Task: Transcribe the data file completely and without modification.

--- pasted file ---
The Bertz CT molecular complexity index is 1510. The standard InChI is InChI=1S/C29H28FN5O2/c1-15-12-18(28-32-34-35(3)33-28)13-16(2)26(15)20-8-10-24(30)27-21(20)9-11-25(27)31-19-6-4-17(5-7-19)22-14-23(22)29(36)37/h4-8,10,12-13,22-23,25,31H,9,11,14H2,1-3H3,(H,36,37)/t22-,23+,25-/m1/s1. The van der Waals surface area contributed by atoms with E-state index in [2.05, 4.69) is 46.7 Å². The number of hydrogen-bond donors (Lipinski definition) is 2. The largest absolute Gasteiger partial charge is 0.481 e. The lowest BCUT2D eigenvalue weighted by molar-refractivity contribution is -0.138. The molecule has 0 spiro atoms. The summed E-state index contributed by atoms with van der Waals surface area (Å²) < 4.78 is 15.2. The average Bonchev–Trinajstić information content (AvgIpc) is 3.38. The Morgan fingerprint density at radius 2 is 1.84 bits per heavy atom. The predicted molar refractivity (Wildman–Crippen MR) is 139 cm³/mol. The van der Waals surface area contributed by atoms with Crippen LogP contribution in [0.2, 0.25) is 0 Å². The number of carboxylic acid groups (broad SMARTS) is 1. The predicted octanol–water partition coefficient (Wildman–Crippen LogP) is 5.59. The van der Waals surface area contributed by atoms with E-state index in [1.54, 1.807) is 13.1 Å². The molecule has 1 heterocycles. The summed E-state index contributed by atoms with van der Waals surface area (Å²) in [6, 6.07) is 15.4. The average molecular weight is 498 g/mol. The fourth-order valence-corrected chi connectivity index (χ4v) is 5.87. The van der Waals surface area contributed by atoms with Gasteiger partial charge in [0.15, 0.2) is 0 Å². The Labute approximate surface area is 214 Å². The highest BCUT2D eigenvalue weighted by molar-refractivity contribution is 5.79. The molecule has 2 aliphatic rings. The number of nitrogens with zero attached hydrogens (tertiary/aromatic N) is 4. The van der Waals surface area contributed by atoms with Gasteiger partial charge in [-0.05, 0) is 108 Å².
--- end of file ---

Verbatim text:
The Bertz CT molecular complexity index is 1510. The standard InChI is InChI=1S/C29H28FN5O2/c1-15-12-18(28-32-34-35(3)33-28)13-16(2)26(15)20-8-10-24(30)27-21(20)9-11-25(27)31-19-6-4-17(5-7-19)22-14-23(22)29(36)37/h4-8,10,12-13,22-23,25,31H,9,11,14H2,1-3H3,(H,36,37)/t22-,23+,25-/m1/s1. The van der Waals surface area contributed by atoms with E-state index in [2.05, 4.69) is 46.7 Å². The number of hydrogen-bond donors (Lipinski definition) is 2. The largest absolute Gasteiger partial charge is 0.481 e. The lowest BCUT2D eigenvalue weighted by molar-refractivity contribution is -0.138. The molecule has 0 spiro atoms. The summed E-state index contributed by atoms with van der Waals surface area (Å²) < 4.78 is 15.2. The average Bonchev–Trinajstić information content (AvgIpc) is 3.38. The Morgan fingerprint density at radius 2 is 1.84 bits per heavy atom. The predicted molar refractivity (Wildman–Crippen MR) is 139 cm³/mol. The van der Waals surface area contributed by atoms with Crippen LogP contribution in [0.2, 0.25) is 0 Å². The number of carboxylic acid groups (broad SMARTS) is 1. The predicted octanol–water partition coefficient (Wildman–Crippen LogP) is 5.59. The van der Waals surface area contributed by atoms with E-state index in [1.54, 1.807) is 13.1 Å². The molecule has 1 heterocycles. The summed E-state index contributed by atoms with van der Waals surface area (Å²) in [6, 6.07) is 15.4. The average molecular weight is 498 g/mol. The fourth-order valence-corrected chi connectivity index (χ4v) is 5.87. The van der Waals surface area contributed by atoms with Gasteiger partial charge in [0.15, 0.2) is 0 Å². The Labute approximate surface area is 214 Å². The highest BCUT2D eigenvalue weighted by molar-refractivity contribution is 5.79. The molecule has 2 aliphatic rings. The number of nitrogens with zero attached hydrogens (tertiary/aromatic N) is 4. The van der Waals surface area contributed by atoms with Gasteiger partial charge in [-0.05, 0) is 108 Å².